In 1969, with the ink still drying on the intention that man’s endeavours in Space are for the benefit of all humanity, NASA could not resist planting an American flag on the Moon. Not that any claim to the real estate was intended, but they did have to make a point in the context of the space race.

In 1972, the third major plank of Space legislation came into being and this was on the subject of liability. This states that the launching party is “absolutely liable to pay compensation for damage caused by its space objects on the surface of the Earth or to aircraft”.  There are 89 ratified signatories to the ‘Space Liability Convention’.

In 1974, a fourth extension of the ‘Outer Space Treaty’ was brought into being which required the UN to be notified ‘as soon as is feasible’ when an object had been launched, the launcher, its planned orbit and its ‘general’ function. This treaty is referred to as the ‘Registration Convention’.  Note that the ‘specific’ function of the launched object is not required as this would certainly not be agreed to by several of the signatories. The military are still a major adopter of satellite technology. To date, there are 63 ratified signatories.

The fifth and final raft of Space legislation with the UN is the 1979 ‘Moon Treaty’, which gives jurisdiction of all celestial bodies (including the orbits around such bodies) over to the international community. To date, there 17 ratified signatories to the ‘Moon Treaty’; none of which are leading Space-farers.

The objection to the ‘Moon Treaty by the Space-faring nations is held to be the requirement that extracted resources (and the technology used to that end) must be shared with other nations. Perhaps following the ‘Law of the High Seas’ in creating Space Law has found its limit. The analogous law of the sea as enshrined in ‘ United Nations Convention on the Law of the Sea’ is believed to impede the development of extracting resources from the ocean bed.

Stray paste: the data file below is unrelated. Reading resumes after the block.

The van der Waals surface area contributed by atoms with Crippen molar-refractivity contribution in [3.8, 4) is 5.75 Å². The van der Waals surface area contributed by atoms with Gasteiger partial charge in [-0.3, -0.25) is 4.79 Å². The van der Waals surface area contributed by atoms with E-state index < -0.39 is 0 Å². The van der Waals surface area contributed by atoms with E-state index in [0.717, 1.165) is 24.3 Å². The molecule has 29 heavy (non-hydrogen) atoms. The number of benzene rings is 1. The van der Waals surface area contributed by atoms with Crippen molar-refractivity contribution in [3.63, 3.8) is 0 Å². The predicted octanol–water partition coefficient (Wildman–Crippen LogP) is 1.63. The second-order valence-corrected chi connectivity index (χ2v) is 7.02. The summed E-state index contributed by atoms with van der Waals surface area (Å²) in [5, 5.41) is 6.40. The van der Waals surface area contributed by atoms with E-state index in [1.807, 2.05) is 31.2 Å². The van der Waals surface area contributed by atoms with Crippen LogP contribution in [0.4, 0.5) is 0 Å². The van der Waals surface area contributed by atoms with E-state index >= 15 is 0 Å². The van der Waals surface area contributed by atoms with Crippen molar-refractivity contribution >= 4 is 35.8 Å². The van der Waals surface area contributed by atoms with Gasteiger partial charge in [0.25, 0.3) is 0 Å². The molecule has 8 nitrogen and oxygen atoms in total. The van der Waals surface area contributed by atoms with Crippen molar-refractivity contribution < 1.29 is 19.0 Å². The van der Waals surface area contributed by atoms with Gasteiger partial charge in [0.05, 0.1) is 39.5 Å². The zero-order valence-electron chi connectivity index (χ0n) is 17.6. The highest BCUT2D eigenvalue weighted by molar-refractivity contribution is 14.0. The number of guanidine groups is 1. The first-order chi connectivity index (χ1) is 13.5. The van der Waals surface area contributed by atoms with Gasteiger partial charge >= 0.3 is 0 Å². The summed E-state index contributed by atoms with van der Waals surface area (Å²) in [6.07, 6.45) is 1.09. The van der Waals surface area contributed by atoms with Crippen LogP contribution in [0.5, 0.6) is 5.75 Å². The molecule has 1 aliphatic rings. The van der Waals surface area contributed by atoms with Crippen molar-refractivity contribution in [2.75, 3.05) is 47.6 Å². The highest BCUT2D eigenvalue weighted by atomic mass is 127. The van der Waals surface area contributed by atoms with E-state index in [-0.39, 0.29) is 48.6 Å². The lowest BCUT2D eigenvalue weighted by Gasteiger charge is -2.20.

At the end of 1976, a challenge to the Outer Space Treaty was made under the auspices of the Bogota Declaration. Eight Nations traversed by the equator felt that their ‘natural resources’ had been usurped by the Outer Space Treaty which established that ‘outer space’ and all celestial bodies were not subject to national control. All eight nations, Columbia, Ecuador, Congo, Indonesia, Kenya, Uganda and Zaire attempted to assert their rights of ownership to the geosynchronous orbit around the equator. With the signatories of the Outer Space Treaty vastly outnumbering those of the Bogota Declaration, nothing to date has arisen from the challenge. However, it remains a current topic of discussion in the burgeoning corridors of Space Law.

So, there is a basic framework of international legal agreements which can be applied to Space exploration and exploitation. One could argue that the UN is typically given many responsibilities on the international arena, but little in the way of authority. What can the UN actually do in the case of non-compliance?

The laws rarely get tested, but in 1978, the crash of the nuclear-powered Soviet satellite Kosmos 954 in Canadian territory led to the only claim filed under the Space Liability Convention. The satellite contained about 50 Kg of enriched Uranium and several of its fission products which had been generated during its operation, like plutonium, caesium and strontium. The debris field covered 15,000 Sq. miles and in many ways landing in a remote part of Canada was fortuitous. It was not a controlled landing and it could have been much worse. The Canadians claimed the $6 million cost of the clean-up under the ‘Space Liability Convention’. The Russians contested the claim but eventually settled for half the amount and a legal precedent had been set.

American assistance was keenly offered to the Canadians for the clean-up, although their motives may not have been purely philanthropic. There was interest in the Russian technology aboard Kosmos 954 and it is alleged that any surviving hardware was not duly ‘returned to its owner’, as specified under the ‘Space Rescue Agreement’. One piece in particular was a signal generator for the satellite’s radar which was driven by a Klystron unit – essentially, a vacuum tube based set. One for the Smithsonian.

In 2008, when a similar unscheduled de-orbiting fate was visited upon the American spy satellite USA193, the American military ensured that there was no chance of anyone getting a look at their technology. As the satellite re-entered Earth’s atmosphere over the Pacific, the US Navy engaged it with an SM-3 missile, reducing it to swarf. One assumes that legally, they were entitled so to do – or at least no one was about to argue.